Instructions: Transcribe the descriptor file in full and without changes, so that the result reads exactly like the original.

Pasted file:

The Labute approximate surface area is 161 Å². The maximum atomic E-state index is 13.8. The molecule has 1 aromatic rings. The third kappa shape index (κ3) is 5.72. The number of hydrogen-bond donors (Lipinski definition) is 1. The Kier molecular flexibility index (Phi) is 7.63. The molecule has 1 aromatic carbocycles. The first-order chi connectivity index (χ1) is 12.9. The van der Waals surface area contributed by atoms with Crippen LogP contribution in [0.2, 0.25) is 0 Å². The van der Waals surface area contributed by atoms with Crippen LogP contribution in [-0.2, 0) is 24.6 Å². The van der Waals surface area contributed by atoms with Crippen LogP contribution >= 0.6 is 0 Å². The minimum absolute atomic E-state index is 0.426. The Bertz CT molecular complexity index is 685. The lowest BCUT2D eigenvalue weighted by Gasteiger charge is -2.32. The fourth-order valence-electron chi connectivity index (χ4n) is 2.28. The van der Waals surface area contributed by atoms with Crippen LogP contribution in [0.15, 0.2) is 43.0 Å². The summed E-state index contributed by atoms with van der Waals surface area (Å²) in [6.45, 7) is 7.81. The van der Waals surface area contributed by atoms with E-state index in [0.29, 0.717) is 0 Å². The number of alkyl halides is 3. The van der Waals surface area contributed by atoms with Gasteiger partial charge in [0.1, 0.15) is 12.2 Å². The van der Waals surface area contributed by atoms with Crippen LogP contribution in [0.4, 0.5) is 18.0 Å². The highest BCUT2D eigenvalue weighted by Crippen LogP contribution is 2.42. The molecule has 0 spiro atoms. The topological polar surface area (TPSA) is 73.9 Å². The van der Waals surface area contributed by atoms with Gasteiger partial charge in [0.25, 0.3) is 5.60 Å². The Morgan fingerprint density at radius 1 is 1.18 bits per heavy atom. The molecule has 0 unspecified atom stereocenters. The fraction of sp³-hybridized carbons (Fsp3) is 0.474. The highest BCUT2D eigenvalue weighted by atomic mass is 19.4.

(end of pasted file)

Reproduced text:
The Labute approximate surface area is 161 Å². The maximum atomic E-state index is 13.8. The molecule has 1 aromatic rings. The third kappa shape index (κ3) is 5.72. The number of hydrogen-bond donors (Lipinski definition) is 1. The Kier molecular flexibility index (Phi) is 7.63. The molecule has 1 aromatic carbocycles. The first-order chi connectivity index (χ1) is 12.9. The van der Waals surface area contributed by atoms with Crippen LogP contribution in [0.2, 0.25) is 0 Å². The van der Waals surface area contributed by atoms with Crippen LogP contribution in [-0.2, 0) is 24.6 Å². The van der Waals surface area contributed by atoms with Crippen LogP contribution >= 0.6 is 0 Å². The minimum absolute atomic E-state index is 0.426. The Bertz CT molecular complexity index is 685. The lowest BCUT2D eigenvalue weighted by Gasteiger charge is -2.32. The fourth-order valence-electron chi connectivity index (χ4n) is 2.28. The van der Waals surface area contributed by atoms with Crippen LogP contribution in [0.15, 0.2) is 43.0 Å². The summed E-state index contributed by atoms with van der Waals surface area (Å²) in [6.45, 7) is 7.81. The van der Waals surface area contributed by atoms with E-state index in [0.29, 0.717) is 0 Å². The number of alkyl halides is 3. The van der Waals surface area contributed by atoms with Gasteiger partial charge in [0.1, 0.15) is 12.2 Å². The van der Waals surface area contributed by atoms with Crippen LogP contribution in [0.4, 0.5) is 18.0 Å². The highest BCUT2D eigenvalue weighted by Crippen LogP contribution is 2.42. The molecule has 0 spiro atoms. The topological polar surface area (TPSA) is 73.9 Å². The van der Waals surface area contributed by atoms with Gasteiger partial charge in [0.25, 0.3) is 5.60 Å². The Morgan fingerprint density at radius 1 is 1.18 bits per heavy atom. The molecule has 0 unspecified atom stereocenters. The fraction of sp³-hybridized carbons (Fsp3) is 0.474. The highest BCUT2D eigenvalue weighted by atomic mass is 19.4.